This week, for the first time publicly, Valentino Rossi completely lost his mind.  Even Ago thinks so.  I thought he’d gone a bit nuts on Thursday but no-one could’ve predicted the events of Sunday.  When in one moment Rossi showed what he is capable of when pushed to his limits, not of his talent, but of his mental steel.  For his actions over a few seconds on Sunday left those of us capable of seeing passed blind adulation, asking, ‘Who is the Valentino Rossi that might be capable of this?’  Are we, like he, like the minister of The Scarlett Letter, bewildered amongst his own now evident hypocrisy?  Can the real Valentino please stand up?

You could argue that it’s a result of years and years of everything I’ve said in the previous two articles and will go into in more depth in the next one.  That he’s a victim of his own success and hype and over protection.  Maybe he believed he could get away with it?  That whatever happens, I’m Valentino Rossi.  Everyone will be on my side at the end anyway. Maybe a bunch of complete idiots will start a petition and get over a quarter of a million people to sign it…

Because at the end of the day, one undisputable fact remains after Sunday.  Valentino Rossi undertook a deliberate action, under racing conditions, against a fellow competitor that resulted in them crashing.

That is dispicable.

That is desperate.

And entirely depressing.

All photos are copyright of HRC and Dorna except for Motegi 2010 which is copyright Martin Heath.

  1. Get on with life says:

    Blah, blah, blah, blah.
    That is all.

  2. IMO, You missed one thing. I find this Article very objective, but one thing about VR penalty points. Dont You think he would get more than 3 if he hadnt had 1 from misano before?
    Im sure he would get 4 or more then and finally still start from the very end in next race.
    And isnt it like this, if VR would have crashed then MM would get penalty? I mean the one that stays on the bike is guilty and the one on the ground is free of responsibility? I think so. RD made it looking like it.


    • I too felt that they would have given him 4 if he hadn’t already had one but hadn’t considered the dangerous message it sent. That the actions he took didn’t solely deserve the resultant penalty of being sent to the back of the grid.

  3. Tom Stewart says:

    “He deliberately tried to run someone off the track. That is the cold hard fact of the matter.” There’s no evidence to support that. It’s pure supposition on your part, not a “cold hard fact”. VR deliberately ran MM very wide, (at the point of contact there was about 1/3rd of track width remaining), but NOT “off the track”.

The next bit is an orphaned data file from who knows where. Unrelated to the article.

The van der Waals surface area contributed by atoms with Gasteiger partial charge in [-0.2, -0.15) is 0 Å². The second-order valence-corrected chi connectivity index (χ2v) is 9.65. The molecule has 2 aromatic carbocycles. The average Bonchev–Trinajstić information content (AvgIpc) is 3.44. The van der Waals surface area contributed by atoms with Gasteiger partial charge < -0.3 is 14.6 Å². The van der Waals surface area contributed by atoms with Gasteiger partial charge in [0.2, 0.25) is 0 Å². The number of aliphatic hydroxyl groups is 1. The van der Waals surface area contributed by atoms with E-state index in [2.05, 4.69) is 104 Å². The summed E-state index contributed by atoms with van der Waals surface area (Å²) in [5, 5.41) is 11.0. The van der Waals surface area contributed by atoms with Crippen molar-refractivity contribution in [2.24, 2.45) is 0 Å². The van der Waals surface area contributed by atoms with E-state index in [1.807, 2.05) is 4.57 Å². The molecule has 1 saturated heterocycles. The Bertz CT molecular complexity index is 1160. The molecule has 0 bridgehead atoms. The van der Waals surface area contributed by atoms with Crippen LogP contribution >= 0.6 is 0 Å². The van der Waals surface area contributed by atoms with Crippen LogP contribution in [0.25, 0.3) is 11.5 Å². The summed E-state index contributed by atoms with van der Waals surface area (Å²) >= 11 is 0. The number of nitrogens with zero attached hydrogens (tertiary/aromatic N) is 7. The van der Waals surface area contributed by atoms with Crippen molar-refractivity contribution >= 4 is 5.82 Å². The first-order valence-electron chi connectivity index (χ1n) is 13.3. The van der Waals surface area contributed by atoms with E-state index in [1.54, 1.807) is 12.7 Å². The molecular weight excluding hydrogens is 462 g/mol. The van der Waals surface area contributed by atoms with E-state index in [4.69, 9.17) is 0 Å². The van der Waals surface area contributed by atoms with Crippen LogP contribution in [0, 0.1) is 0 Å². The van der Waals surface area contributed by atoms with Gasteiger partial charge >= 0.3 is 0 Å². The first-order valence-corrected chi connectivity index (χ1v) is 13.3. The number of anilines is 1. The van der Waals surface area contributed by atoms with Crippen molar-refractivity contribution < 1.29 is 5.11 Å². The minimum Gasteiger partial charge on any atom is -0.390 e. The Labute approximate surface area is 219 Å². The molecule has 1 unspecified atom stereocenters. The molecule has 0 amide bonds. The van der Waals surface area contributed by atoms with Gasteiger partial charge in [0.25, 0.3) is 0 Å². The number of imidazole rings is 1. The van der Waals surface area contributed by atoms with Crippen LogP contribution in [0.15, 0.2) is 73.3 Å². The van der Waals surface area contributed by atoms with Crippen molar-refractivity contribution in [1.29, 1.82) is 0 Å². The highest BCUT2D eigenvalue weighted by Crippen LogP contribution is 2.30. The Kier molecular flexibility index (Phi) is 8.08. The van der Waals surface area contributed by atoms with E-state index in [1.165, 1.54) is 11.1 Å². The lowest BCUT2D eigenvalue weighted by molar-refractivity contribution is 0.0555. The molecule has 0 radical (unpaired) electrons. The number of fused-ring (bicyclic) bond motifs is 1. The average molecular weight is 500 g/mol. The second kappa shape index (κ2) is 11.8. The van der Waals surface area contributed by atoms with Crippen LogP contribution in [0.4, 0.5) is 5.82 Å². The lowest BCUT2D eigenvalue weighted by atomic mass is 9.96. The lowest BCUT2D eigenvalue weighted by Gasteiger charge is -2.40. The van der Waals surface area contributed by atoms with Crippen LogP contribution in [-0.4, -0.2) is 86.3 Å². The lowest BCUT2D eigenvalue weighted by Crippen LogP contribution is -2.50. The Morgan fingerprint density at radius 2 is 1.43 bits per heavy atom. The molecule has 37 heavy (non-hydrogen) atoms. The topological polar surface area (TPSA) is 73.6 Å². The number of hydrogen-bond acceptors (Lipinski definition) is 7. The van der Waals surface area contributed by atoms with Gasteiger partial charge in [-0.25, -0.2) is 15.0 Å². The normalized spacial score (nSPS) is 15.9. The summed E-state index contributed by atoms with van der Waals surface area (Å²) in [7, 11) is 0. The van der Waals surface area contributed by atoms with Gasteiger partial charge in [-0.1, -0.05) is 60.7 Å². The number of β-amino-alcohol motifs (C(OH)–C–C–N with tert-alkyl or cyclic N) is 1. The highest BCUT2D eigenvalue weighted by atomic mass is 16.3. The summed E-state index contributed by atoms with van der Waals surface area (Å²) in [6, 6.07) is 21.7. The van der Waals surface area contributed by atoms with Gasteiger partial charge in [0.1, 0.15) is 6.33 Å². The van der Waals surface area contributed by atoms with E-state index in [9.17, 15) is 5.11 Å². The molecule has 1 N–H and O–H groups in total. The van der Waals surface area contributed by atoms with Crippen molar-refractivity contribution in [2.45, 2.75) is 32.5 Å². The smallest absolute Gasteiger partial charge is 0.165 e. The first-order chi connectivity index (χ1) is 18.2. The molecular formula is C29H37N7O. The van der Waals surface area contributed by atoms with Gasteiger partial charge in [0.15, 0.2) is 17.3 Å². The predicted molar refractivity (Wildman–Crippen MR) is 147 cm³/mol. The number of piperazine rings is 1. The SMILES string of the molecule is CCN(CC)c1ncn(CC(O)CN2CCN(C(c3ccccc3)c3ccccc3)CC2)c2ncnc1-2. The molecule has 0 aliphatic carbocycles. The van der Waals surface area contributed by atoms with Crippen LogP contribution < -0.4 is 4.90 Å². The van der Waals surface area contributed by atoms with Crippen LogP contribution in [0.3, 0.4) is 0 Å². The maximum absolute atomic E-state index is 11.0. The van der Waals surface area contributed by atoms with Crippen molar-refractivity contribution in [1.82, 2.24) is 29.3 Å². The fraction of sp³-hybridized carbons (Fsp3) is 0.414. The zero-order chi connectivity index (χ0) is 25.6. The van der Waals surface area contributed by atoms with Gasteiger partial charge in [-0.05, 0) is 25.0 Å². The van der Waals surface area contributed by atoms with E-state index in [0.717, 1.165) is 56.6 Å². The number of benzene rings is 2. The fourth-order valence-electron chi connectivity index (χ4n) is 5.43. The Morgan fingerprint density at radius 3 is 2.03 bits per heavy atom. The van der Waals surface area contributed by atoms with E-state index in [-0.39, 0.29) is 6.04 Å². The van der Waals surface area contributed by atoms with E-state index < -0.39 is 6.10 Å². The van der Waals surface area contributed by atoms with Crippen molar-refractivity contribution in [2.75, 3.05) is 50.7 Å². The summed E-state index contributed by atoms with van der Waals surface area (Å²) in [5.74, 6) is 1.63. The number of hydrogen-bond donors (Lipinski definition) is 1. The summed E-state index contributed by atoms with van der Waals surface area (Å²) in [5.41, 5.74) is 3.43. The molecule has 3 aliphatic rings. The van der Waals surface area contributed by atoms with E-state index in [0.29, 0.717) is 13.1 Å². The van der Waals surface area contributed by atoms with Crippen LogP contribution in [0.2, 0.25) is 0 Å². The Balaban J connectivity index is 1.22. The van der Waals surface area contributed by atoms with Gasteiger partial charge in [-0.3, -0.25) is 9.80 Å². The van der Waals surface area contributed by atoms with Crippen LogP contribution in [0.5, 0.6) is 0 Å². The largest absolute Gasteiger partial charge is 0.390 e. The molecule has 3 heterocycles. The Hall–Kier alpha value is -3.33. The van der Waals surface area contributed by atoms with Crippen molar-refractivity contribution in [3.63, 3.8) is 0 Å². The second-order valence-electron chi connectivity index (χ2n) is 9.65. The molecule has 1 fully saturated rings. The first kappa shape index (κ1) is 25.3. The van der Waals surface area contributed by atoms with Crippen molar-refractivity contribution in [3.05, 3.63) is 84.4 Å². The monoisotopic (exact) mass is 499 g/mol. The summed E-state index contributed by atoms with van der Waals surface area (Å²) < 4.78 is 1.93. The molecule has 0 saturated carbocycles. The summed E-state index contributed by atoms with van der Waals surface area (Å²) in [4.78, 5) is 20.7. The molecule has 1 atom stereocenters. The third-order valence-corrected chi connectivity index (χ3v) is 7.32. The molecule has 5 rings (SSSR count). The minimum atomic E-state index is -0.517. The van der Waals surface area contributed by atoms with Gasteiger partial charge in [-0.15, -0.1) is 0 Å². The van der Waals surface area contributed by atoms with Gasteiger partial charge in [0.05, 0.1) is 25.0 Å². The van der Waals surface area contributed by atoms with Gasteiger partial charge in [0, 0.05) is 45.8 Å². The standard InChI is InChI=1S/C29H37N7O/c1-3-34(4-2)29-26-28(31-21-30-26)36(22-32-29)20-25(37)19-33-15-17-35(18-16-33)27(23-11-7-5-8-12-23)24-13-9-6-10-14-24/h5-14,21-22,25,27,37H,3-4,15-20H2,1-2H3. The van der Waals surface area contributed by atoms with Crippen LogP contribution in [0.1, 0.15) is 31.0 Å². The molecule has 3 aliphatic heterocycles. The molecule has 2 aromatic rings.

• Which is why I went on to say that after he ran him wide, after that deliberate action was completed, Rossi did not return to the racing line. He sat it up again, slowed down and continued to push Marquez even wider at which point the only option was for Marquez to run off the track or crash.

      • Hi and thanks for your article. I find it interesting, even if it sounds very personal with too many f*ck even for somebody like me.

        Could you agree that when the 93 run into the 46, Rossi is not looking at Marc and he’s already trying to curve? Does this not change your prospective? Sepang is – if i’m not wrong – the widest track in the calendar and the tarmac was not over in 30cm or so…

        To me it sounds like you are looking very carefully at some details skipping others. And it’s really hard to know what really happened. We can only suppose certain details. They know – and they know only what each has done as they cannot absorb every detail in that context. There are clear facts (Marquez on the outside, Rossi keeping him wide, the slow pace…) and then there is the judgment of people with better tools and bigger experience than most of us (I would say all of us).

        I also would like to remind you that many incidents and reaction in racing are punished only if there are consequences. During the Australian GP of 1990, Hans Spaan punched Gresini for being obstructive the entire race. No consequences. And there are many more examples like this. I think people that have watched motorbike racing for some time all know this. So let’s Race Direction do what they are paid to do. I know you want to express your opinion, but I would recommend to respect also what others – probably more expert than us – have to say. They are paid to do so after all…

        Thank you and regards.

  4. Matt (C4Racer) says:

    I”ve watched the last 2 races multiple times and I can’t see anything from PI that reflect Rossi’s accusations. Look at the gap times from 93 to 99 not just lap times.

    Thank you for writing such a great piece. 100% agreement here.

    Sad weekend for the sport.

  5. Martin Sliž says:

    This article is incredible. The best I’ve read since Sunday. It is very long, you’ve done so much work, I still have to finish reading the last part. Thank you.
    The parts I disagree: 1. Rossi didn’t try to run Marquez off the track. There is no evidence for that. He tried to run him very wide but always left him space. 2. Rossi wasn’t out of his mind or going crazy when running him wide. He did it with a cool head. He meant to surprise Marquez, make a strong point to him and gain an advantage. It was a hard and unussual racing move. Maybe something he does as a joke on his dirt track in Italy. If Marquez didn’t panic and didn’t turn into him, nobody would fall. 3. The incident is no tragedy for the sport or the world. What is going on with you, journos? You in your article say things like fuck you several times, but then you moralise about how the world will never be the same. Far more worying is Marquez’s inability to give Rossi a break and leave them fight it out with Lorenzo. That’s a bit unprecedented and psycho.